Senate Committee Considering Bill Defining ‘Medically Necessary’ Abortions

Epilepsy, eclampsia, pulmonary hypertension, and sickle cell anemia. Those are all conditions where a low-income woman would still qualify for abortion coverage under a new bill being considered by the Alaska state legislature. But depression, schizophrenia, alcohol dependence and bulimia aren’t on the list. Nor are any other mental heath conditions.

Alaska’s Medicaid program pays for a few hundred abortions each year, and some lawmakers believe that a portion of those might actually be elective and shouldn’t be covered. At a hearing on Wednesday, the Senate judiciary committee considered a bill that provide a strict definition of the term “medically necessary,” and they consulted with a trio of doctors affiliated with the anti-abortion movement on where the line should be drawn.

The three medical professionals invited to testify at the bill’s first hearing laid out their case for why only conditions that endanger a women’s physical health should be covered by Medicaid.

Priscilla Coleman, a psychologist whose research focuses on abortion and depression, called in from Ohio.

“I can say with a reasonable degree of scientific and medical certainty that abortion is a substantial contributing factor in women’s mental health problems,” said Coleman. “Abortion is a particularly risky choice for women with preexisting mental illness.”

Coleman explained that her studies had shown that abortion can correlate with future depression and substance abuse, and for that reason an abortion on mental health grounds shouldn’t qualify for state funding.

But Coleman’s research has come under scrutiny from inside Alaska and beyond. The chair of the Alaska Democratic Party described her and the other doctors invited to testify as “extremists,” and the American Congress of Obstetricians and Gynecologists has previously called Coleman’s research “unreliable.” The American Psychological Association has also found fault with her research linking abortion and mental health issues.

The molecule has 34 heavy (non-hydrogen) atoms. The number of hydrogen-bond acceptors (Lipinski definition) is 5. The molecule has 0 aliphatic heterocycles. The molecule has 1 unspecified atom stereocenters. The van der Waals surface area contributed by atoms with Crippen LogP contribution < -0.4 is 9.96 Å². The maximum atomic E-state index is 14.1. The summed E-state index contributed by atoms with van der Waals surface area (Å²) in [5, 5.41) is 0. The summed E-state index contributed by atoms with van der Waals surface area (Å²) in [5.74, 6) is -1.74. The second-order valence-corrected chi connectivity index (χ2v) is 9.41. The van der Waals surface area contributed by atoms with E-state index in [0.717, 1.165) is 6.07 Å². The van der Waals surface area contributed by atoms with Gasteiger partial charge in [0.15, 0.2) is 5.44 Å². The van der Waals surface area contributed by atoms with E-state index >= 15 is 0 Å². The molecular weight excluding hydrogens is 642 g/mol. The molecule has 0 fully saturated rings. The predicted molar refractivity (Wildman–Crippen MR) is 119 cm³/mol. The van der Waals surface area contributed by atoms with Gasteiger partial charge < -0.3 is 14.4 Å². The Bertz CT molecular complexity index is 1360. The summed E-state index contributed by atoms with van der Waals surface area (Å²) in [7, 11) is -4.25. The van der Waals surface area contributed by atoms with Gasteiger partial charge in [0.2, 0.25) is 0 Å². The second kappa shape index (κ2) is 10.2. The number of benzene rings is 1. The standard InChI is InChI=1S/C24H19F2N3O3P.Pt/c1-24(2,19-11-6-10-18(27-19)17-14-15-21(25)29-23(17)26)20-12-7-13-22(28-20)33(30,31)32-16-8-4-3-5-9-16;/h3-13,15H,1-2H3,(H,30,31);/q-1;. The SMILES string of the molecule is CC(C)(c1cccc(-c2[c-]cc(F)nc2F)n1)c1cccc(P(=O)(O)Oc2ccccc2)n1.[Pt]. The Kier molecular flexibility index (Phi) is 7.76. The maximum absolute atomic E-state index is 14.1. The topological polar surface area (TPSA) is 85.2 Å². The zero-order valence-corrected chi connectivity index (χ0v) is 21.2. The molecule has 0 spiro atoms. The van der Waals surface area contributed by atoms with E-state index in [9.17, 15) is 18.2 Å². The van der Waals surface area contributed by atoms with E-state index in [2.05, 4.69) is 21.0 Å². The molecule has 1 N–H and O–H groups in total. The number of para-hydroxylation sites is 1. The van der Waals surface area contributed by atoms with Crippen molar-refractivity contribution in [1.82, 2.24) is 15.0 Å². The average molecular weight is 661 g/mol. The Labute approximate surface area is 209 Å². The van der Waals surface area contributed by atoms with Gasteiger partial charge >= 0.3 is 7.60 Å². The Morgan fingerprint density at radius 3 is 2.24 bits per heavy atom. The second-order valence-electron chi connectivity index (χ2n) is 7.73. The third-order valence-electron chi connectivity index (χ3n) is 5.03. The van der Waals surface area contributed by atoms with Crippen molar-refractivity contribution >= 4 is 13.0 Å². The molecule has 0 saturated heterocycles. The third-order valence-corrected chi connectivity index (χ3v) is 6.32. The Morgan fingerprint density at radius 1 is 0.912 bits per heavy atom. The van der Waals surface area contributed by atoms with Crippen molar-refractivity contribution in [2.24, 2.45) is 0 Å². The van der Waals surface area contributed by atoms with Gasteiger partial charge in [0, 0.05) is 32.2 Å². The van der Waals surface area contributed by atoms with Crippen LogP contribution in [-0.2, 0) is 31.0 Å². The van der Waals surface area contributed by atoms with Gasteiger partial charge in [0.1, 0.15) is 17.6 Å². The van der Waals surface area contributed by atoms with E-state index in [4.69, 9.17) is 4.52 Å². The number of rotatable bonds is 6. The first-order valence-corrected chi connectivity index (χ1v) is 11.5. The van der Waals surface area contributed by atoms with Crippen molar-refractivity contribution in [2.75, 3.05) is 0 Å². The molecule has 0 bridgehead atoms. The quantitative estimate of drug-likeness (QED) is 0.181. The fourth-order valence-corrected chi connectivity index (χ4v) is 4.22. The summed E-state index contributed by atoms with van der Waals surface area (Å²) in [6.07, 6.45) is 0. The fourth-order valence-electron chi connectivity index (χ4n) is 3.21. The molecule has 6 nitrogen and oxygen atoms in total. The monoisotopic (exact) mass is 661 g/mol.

Sen. Bill Wielechowski, the lone Democrat on the committee, questioned her on that point.

“All we get from the professional organizations are very biased, very politically driven efforts to summarize what’s available,” Coleman responded.

The other two doctors invited to testify were also supportive of the bill. John Thorp, an obstetrician from North Carolina, said that in the event of major trauma to a women or a fetus, termination of pregnancy short of massive hemorrhaging on the part of the fetus was always an elective procedure. Susan Rutherford, an obstetrician from Washington, provided the committee with a couple of other physical conditions that should be included in the bill, but also rejected the idea of a mental health allowance. Both are listed in the American Association of Pro Life Obstetricians and Gynecologists’ directory.

Sen. John Coghill, who chairs the judiciary committee and is the lead sponsor of the bill, said earlier this week that he invited the group to testify to get a medical perspective on the bill since it wasn’t going through the Senate’s health and social services committee. He also said he found the work conducted by the testifiers to be credible.

During the hearing, most of the committee members seemed receptive to the bill, with three of the five members already having signed on as co-sponsors.

But Wielechowski, an Anchorage Democrat, questioned the need for the bill. During the hearing, legislative aide Chad Hutchinson stated that the bill was necessary because its supporters had reason to believe that Medicaid is currently covering elective procedures. Wielechowski pushed him to identify a case where an abortion that was not medically necessary had been funded.

WIELECHOWSKI: Do you have any evidence of any abortions in the state of Alaska that have been paid for by Medicaid that were elective as opposed to being medically necessary.

HUTCHINSON: Sen. Wielechowski, through the chair, I believe the statistics that we quoted show that that is occurring.

Hutchinson did not name a case, but elaborated that Medicaid covers over a third of abortions in the state, and that data from the Guttmacher Institute suggested that a much smaller percentage of abortions performed nationally were done out of medical necessity.

Testimony on the bill continues next week, when Planned Parenthood is invited to testify.

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